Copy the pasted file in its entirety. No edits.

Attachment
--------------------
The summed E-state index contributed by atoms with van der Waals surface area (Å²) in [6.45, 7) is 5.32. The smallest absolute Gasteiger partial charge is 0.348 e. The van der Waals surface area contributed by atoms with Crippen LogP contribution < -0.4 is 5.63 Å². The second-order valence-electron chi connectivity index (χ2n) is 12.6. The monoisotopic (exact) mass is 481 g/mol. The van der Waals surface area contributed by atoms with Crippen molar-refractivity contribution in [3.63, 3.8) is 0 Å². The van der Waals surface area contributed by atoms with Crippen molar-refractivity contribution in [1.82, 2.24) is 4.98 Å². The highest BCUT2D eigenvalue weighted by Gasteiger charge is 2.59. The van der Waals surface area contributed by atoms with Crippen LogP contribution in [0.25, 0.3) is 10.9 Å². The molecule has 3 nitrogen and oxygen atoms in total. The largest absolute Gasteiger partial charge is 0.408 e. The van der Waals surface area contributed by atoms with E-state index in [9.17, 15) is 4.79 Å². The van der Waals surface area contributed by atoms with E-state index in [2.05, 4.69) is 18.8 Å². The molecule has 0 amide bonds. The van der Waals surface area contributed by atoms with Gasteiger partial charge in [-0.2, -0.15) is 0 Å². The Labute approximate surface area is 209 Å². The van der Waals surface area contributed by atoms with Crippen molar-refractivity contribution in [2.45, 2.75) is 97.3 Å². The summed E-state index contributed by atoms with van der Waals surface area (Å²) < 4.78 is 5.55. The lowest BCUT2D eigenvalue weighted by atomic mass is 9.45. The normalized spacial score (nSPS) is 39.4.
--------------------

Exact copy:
The summed E-state index contributed by atoms with van der Waals surface area (Å²) in [6.45, 7) is 5.32. The smallest absolute Gasteiger partial charge is 0.348 e. The van der Waals surface area contributed by atoms with Crippen LogP contribution < -0.4 is 5.63 Å². The second-order valence-electron chi connectivity index (χ2n) is 12.6. The monoisotopic (exact) mass is 481 g/mol. The van der Waals surface area contributed by atoms with Crippen molar-refractivity contribution in [3.63, 3.8) is 0 Å². The van der Waals surface area contributed by atoms with Crippen molar-refractivity contribution in [1.82, 2.24) is 4.98 Å². The highest BCUT2D eigenvalue weighted by Gasteiger charge is 2.59. The van der Waals surface area contributed by atoms with Crippen LogP contribution in [0.25, 0.3) is 10.9 Å². The molecule has 3 nitrogen and oxygen atoms in total. The largest absolute Gasteiger partial charge is 0.408 e. The van der Waals surface area contributed by atoms with E-state index in [9.17, 15) is 4.79 Å². The van der Waals surface area contributed by atoms with E-state index in [2.05, 4.69) is 18.8 Å². The molecule has 0 amide bonds. The van der Waals surface area contributed by atoms with Gasteiger partial charge in [-0.2, -0.15) is 0 Å². The Labute approximate surface area is 209 Å². The van der Waals surface area contributed by atoms with Crippen molar-refractivity contribution in [2.45, 2.75) is 97.3 Å². The summed E-state index contributed by atoms with van der Waals surface area (Å²) < 4.78 is 5.55. The lowest BCUT2D eigenvalue weighted by atomic mass is 9.45. The normalized spacial score (nSPS) is 39.4.